Production company recruits at car show (video)

Jennifer Heibel, co-owner of South Texas Performance, talks about why she and her husband, Darrell, should be considered for a television show a New York production company will be casting for at a Hellions' car show this Saturday.
  • IF YOU GO:

  • • WHEN: Noon to 10 p.m. Saturday

    • WHERE: The Grovers Bend-area of Riverside Park

    • 476 McCright Drive Victoria

    • COST: General admission for the car show and concert is $5 per person all day. Children ages 12 and under are free. Tickets ...

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  • IF YOU GO:

    • WHEN: Noon to 10 p.m. Saturday

    • WHERE: The Grovers Bend-area of Riverside Park

    • 476 McCright Drive Victoria

    • COST: General admission for the car show and concert is $5 per person all day. Children ages 12 and under are free. Tickets for standing room at the extreme midget wrestling match cost $5, and it is $10 for reserved seats. Entering the car show is $20, and the first 200 participants receive a free T-shirt. For more information, visit HERE

    or call Jay Soule at 361-212-0012.

South Texas Performance's 1927 T-Roadster was just a forgotten metal shell two weeks ago.

Since then, garage workers frankensteined it back together with a transmission and motor from a 1962 Cadillac and a set of tires found lying in the overgrown backyard of its quaint 1308 Southwest Moody Street garage.

"It went from nothing to this," Performance co-owner Jennifer Heibel said, adding patience is a must for anyone interested in breathing new life into older automobiles. "You have to scavenge for parts in junk yards because they don't make ones for these older models anymore."

And that's the thrill of it for her and her husband, Darrell. The two are members of Victoria's Hellions Car Club, and they're hoping their business gets considered for an upcoming television show about rat rods, or pre-1963-model, abandoned automobiles revived and hodgepodged together with found parts.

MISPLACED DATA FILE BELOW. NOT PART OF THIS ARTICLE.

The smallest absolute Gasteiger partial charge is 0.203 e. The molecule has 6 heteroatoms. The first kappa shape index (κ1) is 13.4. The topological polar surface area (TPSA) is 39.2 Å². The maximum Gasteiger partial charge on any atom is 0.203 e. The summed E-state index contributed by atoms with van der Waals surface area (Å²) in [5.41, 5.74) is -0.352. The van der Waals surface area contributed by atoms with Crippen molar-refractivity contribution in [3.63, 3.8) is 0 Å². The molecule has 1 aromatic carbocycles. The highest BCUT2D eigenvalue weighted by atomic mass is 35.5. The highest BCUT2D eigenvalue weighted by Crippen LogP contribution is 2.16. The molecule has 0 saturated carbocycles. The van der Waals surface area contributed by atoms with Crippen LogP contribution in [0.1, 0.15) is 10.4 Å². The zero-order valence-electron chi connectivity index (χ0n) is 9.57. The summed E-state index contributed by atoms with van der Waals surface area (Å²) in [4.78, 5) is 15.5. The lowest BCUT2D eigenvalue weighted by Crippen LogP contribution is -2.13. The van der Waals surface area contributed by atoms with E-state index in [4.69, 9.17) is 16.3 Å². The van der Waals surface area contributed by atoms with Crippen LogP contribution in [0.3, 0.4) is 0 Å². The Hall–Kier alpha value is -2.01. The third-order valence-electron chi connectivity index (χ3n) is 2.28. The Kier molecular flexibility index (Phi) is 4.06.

A New York production company will use the Hellions' first-ever car show - dubbed "Rumble in the Park" - Saturday as a recruiting ground for it, the group's senior vice president Jay Soule said.

Then, some 200 cars will be on display at the Grovers Bend-area of Riverside Park. Guests must sign waivers for their mugs to appear on national airwaves.

Soule said the company got wind of the show after viewing the club's ad in a magazine. He said rat rod enthusiasts are an interesting subculture to shed light on.

"This is a car show unlike anything Victoria has ever seen before," Soule said.

He said guys and gals into the scene deck themselves out in 50s attire, such as slicked-back or bouffant hairstyles, and that's why they're having a pin-up girl contest at the event.

Soule said five bands, including The Scott Taylor Band, will play popular songs from the rock, rockabilly and Texas dance hall genre. There will also be a bouncy house for kids, extreme midget wrestling, food vendors and a live auction to benefit Warrior's Weekend.

Courtney Maglione, one of the company's producers, confirmed they're attending, but declined to elaborate what the show would be about, as that might jeopardize its chances of being picked up by a network.

She also asked that the company's name not be used.

The company has been around since 2009, creating CMT's "Bayou Billionaires," TLC's "Long Island Medium," and Oxygen's "Jersey Couture," according to its website.

For the Heibels, tinkering with rat rods was a hobby that morphed into something more.

"We quit our day jobs two years ago," Jennifer Heibel said. "We don't make a fortune, but that's OK. We love what we do."

To prepare to feature the T-Roadster and at least three other cars at the show - a 1937 Ford bobber truck, a 1958 Cadillac and a 1954 Shoebox - Darrell Heibel and his employee from Hungary toiled away, elbow deep in grease and sweating in Wednesday afternoon's heat. The music of the Red Hot Chili Peppers spewed from a nearby radio as the men replaced a fuel pump on the Shoebox.

Jennifer Heibel, meanwhile, envisioned putting the finishing touches on the T-Roadster.

"I want it to look like a race car, so I'm going to paint a No. 2 on the side," she said, sizing it up. "We're almost there ... It's just a lot of late nights."